(CFP) — The South’s last uncalled U.S. House race, in Georgia’s 7th District, is headed for a recount with the Republican incumbent, Rob Woodall, holding a slender 419-vote lead over his Democratic challenger, Carolyn Bourdeaux.
With that race in the balance, Democrats’ overall gain in the South stands at 10, just a third of the total number of seats that they had targeted heading into the November 6 vote. All of those seats were in urban and suburban areas where the Democratic vote surged.
Bourdeaux said Friday that she will ask for a recount. Under state law, a losing candidate can seek a recount if the winning margin is less than 1 percent; Woodall’s lead is 0.14 percent.
State election officials have not announced a timetable for the recount. But Georgia uses electronic voting machines without paper ballots, so recounts tend to be finished quickly.
The 7th District is located in Atlanta’s northwest suburbs, in Gwinnett and Forsyth counties.
Across the South, Democrats’ best results came in Virginia, where they ousted Republican incumbents in the 2nd, 7th and 10th Districts, which are located in the suburbs of Washington, D.C., Richmond and Hampton Roads.
However, Democrats went 0-for-4 in targeted seats in North Carolina, 2-for-9 in Florida and 2-for-8 in Texas. They also fell short in targeted races in the upper South states of Arkansas, Kentucky and West Virginia, where Republicans continue to hold 12 out of 13 House seats.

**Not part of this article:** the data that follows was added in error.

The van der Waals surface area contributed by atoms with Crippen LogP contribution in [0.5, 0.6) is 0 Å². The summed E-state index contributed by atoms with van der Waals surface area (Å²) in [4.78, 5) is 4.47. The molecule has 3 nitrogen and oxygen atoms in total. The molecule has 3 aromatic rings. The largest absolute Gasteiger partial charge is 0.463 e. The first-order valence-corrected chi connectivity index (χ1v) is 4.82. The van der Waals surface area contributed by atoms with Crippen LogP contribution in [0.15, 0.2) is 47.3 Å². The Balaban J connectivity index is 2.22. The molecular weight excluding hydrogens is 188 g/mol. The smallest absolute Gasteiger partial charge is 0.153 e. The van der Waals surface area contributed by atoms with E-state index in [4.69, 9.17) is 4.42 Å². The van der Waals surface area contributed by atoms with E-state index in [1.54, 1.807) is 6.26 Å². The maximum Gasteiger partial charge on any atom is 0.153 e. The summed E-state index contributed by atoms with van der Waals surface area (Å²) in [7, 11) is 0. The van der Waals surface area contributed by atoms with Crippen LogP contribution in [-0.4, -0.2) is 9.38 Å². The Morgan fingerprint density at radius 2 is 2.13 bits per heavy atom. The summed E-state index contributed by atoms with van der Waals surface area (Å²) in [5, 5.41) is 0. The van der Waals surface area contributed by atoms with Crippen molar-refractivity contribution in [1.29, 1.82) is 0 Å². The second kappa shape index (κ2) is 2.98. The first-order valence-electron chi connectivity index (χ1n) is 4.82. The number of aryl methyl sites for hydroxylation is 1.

Democrats did win five of the six GOP-held Southern seats that Hillary Clinton carried in 2016; the lone exception was in Texas’s 23rd District, in West Texas, where Republican Will Hurd won a narrow victory. Democrat Lucy McBath also ousted Republican Karen Handel in Georgia’s 6th District, where Donald Trump won by just 1.5 points in 2016.
Four Republican House members, with a combined 48 years of service, went down in the Clinton districts, including Pete Sessions and John Culberson in Texas, Barbara Comstock of Virginia, and Carlos Curbelo in Florida. Republicans also lost in Florida’s 27th District, which U.S. Rep. Ileana Ros-Lehtinen had held for 30 years before deciding to retire.